For those looking for signs of such bipartisanship, there was one Wednesday. The chamber, even without a formal organizing resolution, confirmed Biden’s nominee to be director of national intelligence, Avril Haines.

The 84-10 vote came after a brief hiccup when Sen. Tom Cotton, R-Ark., placed a hold on the nomination until he received a response regarding comments Haines made during her confirmation hearing Tuesday. 

Haines, who previously served as deputy director of the CIA in the Obama administration, said in an answer to Sen. Ron Wyden, D-Ore., that she would accept the findings of an internal agency review that called for accountability reviews to be expanded to include systemic failures within the agency and hold individuals responsible for breaking rules. 

Cotton said he wanted Haines to clarify whether she intended to apply the accountability retroactively and hold former officials accountable or if she intended to apply them in the future. 

Haines reassured Cotton that she intended to apply the recommendations in the future and not punish former officials, according to CNN, and with that assurance, the Arkansas Republican withdrew his objection, paving the way for the Senate vote.

Senatorial courtesy

Harris, who resigned from the chamber Monday, joined the Senate in 2017, spending the entirety of her tenure there in the minority party.

Her rise to vice president means that both of the Capitol’s highest constitutional officers are women from California, with Harris joining Speaker Nancy Pelosi.

Sen. Dianne Feinstein, California’s senior senator, recognized that Wednesday.

“Today there are 24 women in the Senate and 122 in the House — a far cry from the two women in the Senate when I arrived in 1992,” she said in a statement. “Women serve as top Cabinet officials and Supreme Court justices. And now we have both a woman Vice President and a woman Speaker — both from California.”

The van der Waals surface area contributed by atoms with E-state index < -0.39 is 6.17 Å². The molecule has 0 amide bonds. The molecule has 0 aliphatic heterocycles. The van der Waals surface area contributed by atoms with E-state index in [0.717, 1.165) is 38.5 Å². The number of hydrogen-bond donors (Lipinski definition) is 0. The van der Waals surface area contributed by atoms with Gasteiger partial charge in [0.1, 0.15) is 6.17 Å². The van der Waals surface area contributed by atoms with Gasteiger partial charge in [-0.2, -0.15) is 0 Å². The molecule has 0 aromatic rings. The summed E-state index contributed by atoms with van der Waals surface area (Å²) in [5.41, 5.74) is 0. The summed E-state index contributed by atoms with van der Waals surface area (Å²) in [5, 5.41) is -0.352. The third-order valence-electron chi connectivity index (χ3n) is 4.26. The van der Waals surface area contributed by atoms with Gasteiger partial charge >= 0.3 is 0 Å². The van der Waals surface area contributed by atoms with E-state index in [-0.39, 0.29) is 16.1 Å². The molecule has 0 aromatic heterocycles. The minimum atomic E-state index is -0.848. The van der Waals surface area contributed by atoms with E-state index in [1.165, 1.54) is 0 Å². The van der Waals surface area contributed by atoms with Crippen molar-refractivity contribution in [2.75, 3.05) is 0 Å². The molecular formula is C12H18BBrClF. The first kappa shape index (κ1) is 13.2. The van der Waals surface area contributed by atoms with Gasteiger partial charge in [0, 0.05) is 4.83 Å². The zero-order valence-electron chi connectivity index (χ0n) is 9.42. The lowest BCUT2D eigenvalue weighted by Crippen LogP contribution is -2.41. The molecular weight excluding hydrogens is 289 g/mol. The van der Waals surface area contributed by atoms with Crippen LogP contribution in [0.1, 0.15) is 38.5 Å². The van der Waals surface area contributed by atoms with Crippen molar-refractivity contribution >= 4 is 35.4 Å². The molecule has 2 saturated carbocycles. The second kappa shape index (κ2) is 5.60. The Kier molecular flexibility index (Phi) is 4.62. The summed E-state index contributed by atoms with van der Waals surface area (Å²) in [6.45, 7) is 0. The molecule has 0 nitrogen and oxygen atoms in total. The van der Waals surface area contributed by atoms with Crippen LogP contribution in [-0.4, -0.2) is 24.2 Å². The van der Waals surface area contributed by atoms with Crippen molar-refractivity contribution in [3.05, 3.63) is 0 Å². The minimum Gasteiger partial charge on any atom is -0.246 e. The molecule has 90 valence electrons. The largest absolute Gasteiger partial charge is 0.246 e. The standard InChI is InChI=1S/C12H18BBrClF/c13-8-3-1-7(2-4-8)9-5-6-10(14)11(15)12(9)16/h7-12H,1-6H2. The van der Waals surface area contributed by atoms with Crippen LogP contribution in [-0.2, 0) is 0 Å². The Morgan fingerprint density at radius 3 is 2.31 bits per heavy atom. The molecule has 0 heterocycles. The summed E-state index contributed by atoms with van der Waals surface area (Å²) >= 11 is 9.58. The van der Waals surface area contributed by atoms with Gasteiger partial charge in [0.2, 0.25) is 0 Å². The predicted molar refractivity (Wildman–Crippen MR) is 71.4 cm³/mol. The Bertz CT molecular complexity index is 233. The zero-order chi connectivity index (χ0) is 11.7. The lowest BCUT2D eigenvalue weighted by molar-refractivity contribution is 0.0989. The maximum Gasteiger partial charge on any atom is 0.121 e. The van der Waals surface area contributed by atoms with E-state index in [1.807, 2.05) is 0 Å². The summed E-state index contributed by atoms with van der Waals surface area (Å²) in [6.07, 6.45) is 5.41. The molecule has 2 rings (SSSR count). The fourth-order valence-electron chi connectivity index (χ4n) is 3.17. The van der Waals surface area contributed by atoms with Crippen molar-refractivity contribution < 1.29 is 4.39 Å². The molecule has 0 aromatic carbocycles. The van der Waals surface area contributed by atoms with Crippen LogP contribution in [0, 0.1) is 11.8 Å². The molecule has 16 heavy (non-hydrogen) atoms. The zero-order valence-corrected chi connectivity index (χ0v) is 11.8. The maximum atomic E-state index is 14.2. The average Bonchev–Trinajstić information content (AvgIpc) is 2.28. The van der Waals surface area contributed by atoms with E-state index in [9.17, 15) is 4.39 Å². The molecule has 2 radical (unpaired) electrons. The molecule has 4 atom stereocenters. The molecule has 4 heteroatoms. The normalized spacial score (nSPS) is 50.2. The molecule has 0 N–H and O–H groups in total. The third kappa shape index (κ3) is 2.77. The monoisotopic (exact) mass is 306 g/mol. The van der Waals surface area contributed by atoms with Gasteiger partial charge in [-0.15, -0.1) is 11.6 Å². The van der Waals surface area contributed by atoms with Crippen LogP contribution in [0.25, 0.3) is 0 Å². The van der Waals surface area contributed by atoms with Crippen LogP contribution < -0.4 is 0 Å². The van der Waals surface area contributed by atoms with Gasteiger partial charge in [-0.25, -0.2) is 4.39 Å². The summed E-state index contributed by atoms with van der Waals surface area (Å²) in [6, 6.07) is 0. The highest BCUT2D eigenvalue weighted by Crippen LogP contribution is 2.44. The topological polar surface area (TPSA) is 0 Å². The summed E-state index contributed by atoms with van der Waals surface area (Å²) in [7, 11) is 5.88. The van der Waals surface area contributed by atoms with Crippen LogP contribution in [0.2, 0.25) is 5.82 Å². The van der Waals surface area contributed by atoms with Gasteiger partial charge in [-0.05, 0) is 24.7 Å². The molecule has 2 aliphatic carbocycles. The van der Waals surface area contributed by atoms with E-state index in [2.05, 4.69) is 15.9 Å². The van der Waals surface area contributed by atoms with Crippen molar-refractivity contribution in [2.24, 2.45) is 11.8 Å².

Harris was sworn in shortly before noon Wednesday by Justice Sonia Sotomayor, whom Sen. Amy Klobuchar, D-Minn., noted was the first Latina on the nation’s highest court.

“We celebrate a new president, Joe Biden, who vows to restore the soul of America and cross the river of our divides to a higher plain,” Klobuchar said during the inaugural ceremony. “And we celebrate our first African American, first Asian American and first woman vice president, Kamala Harris, who stands on the shoulders of so many on this platform who have forged the way to this day,” added Klobuchar, who as the top Democrat on the Senate Rules and Administration Committee also led the caucus on the Joint Committee on Inaugural Ceremonies.

During an exchange of gifts in the Capitol Rotunda that followed the inaugural ceremony, McConnell took a light-hearted dig at the House in pointing out the new White House’s senatorial credentials.

“On behalf of the Senate, with all due respect to our distinguished speaker and our colleagues from the House, I have to note not only did we just swear in a son and daughter of the Senate … but indeed these former senators skipped the House altogether,” the Kentucky Republican said.

Gopal Ratnam contributed to this report.